Sunday, May 10, 2009

A Brief History of Catalunya

I have to admit: Before I moved to Spain, I had no idea what a Catalan was, or that there was such a place called Catalunya.  I thought Barcelona was in Spain, and Spain was a country of - Well, I'm American - I didn't know what it was made up of, but I thought everyone who lived here was Español, and I never imagined it not being a unified nation.  How wrong was I.  I'd be interested in hearing if it's the same in Bilbao, Sevilla and Madrid, but at least living in Barcelona, I quickly learned that Catalunya was not Spain, but in fact it's own country, with its own language and culture, and that a small percentage here wouldn't mind returning to their independent status of yesteryear, because quiet frankly, many of the population don't care for the Spanish or Castellanos and the decisions made in Madrid.

Ignorant about its history and eager to learn more about my adopted land, I discovered through Wikipedia and conversations with my widowed neighbor Teresa that Catalunya was part of the Crown of Aragon, and it gained it's formal independence from France in 1258 with the Treaty of Corbeil; thus beginning the reign of Jaume (James) 1 and the expansion of the Kingdom of Aragon to include Valencia, Corsica and Sicily, and the promotion of Catalan language and culture throughout the territories.  A series of kings and queens followed, stemming from marriages among European princes and princesses, and then King Martin 1 died in 1410 with no heirs, resulting in King Fernando I of Castillo receiving the crown after the Compromise of Caspe.  Nearly sixty years later, the great Spanish empire was born after the marriage of Fernando II of Aragon and Isabel I of Castillo in 1469.

The presence of Castilian troops on Barcelona's streets two-hundred years later saw the Revolt of the Reapers in 1640.  Local peasants (tired of housing the Spanish soldiers who fought against France during the Thirty Years War, and seeing their resources used for a war waged from Madrid) rebelled on Corpus Christi Day, chanting: "Long live the faith of Christ!", "Long live the king of Spain, our lord", "Long live the land, death to bad government."  This led to the leader of the Generalitat Pau Claris declaring a Catalan Republic, and ended when his death created a power vacuum, resulting in the Treaty of the Pyrenees in 1659 and the loss of Northern Catalunya to France, with Southern Catalunya again under Spanish rule.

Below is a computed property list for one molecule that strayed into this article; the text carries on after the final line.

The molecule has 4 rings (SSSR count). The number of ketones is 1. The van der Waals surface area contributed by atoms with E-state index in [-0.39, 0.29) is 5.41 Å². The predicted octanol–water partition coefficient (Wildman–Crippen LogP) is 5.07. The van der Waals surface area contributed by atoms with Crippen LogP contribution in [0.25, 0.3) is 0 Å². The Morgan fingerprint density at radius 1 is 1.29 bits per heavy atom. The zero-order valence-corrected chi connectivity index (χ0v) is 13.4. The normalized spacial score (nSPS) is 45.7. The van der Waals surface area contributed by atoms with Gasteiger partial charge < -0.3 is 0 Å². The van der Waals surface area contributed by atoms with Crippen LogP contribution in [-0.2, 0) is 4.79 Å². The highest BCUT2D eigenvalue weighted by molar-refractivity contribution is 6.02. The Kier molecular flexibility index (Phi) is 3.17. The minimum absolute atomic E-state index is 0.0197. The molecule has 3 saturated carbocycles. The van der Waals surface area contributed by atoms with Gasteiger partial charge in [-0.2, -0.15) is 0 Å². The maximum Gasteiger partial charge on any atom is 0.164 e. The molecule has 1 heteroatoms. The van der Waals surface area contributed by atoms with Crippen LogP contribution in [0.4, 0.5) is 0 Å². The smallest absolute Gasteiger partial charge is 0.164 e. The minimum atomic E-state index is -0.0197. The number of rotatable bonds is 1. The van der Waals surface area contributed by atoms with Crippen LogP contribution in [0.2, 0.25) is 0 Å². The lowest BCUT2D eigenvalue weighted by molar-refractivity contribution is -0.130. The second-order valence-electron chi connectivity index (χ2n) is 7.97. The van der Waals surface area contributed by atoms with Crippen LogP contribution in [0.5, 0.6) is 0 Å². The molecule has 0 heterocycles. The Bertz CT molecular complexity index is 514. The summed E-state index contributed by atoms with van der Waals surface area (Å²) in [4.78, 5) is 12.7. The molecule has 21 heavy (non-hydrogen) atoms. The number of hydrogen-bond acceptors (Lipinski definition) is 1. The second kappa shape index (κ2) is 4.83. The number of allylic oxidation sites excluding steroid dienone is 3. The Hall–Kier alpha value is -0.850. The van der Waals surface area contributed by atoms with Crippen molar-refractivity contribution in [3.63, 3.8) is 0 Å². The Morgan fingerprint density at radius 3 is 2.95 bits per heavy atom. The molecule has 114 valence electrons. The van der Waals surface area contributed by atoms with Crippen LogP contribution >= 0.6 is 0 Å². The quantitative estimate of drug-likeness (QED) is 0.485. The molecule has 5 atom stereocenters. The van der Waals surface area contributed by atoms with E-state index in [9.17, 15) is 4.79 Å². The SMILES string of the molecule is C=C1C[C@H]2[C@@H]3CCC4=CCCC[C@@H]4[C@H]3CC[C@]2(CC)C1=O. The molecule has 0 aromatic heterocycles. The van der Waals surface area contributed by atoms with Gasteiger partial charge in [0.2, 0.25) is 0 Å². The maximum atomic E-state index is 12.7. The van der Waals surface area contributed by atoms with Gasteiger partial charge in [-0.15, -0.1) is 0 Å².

The death of Charles II of Spain in 1700 and the lack of a heir began the Spanish War of Succession with two European camps claiming the crown: The French Bourbons and the Austrian Hapsburgs.  Sensing a chance for greater freedom from the centralized government of Madrid, the Catalans backed the Austrian contender for the throne; only to lose their special status as autonomous territories following the Fall of Barcelona on September 11 1714.  Catalunya was once again a province of the Spanish Kingdom with Madrid as its capital; this time ruled by Philip V, grandson of Lois XIV of France. 

The next two-hundred years witnessed Catalunya's rise as a major economic center of Spain and an industrial hub with the freedom to speak their language and celebrate their traditions dependent on the whims of whichever king sat on the throne in Madrid; and so it continued as the Great Spanish Empire slowly fell apart through a series of wars that resulted in loss of most of its territories, a period of Napoleonic rule, the return of the Bourbon king, and finally in the Second Spanish Republic that granted autonomy to Catalunya, along with the Basque Country and Galicia at the start of the twentieth century. 

In 1931, Spain once again found itself a proxy for greater European powers with the Nationalist Forces of General Franco backed by the Germans and Italians and the mishmash of opposition forces consisting of Anarchists, Communists, and Republicans supported by Russia and Mexico; with Britain, France and the United States sitting it out.  A three year bitter and brutal civil war ensued with brother killing brother, Catalan slaughtering Catalan, and son turning on father; and by the end, Barcelona found itself once again subjugated to the rule of Madrid with their language banned from all public institutions and mass media.  It was during this time and based on a history of local princes controlled by European kings that Catalan Nationalism came to be with some of its leaders tortured under the dictatorship.

Today, nearly thirty-five years after the death of Franco, Catalunya is one of the 17 autonomous regions that comprise Spain, with its language taught in all schools and used throughout the local government and in many businesses.  Yet, still the battles of the previous five hundred years are being fought; although, not through guns, but in political debates about how much control should be ceded to Madrid and in the constant promotion of the Catalan language at the expense of all others.

No comments:

Post a Comment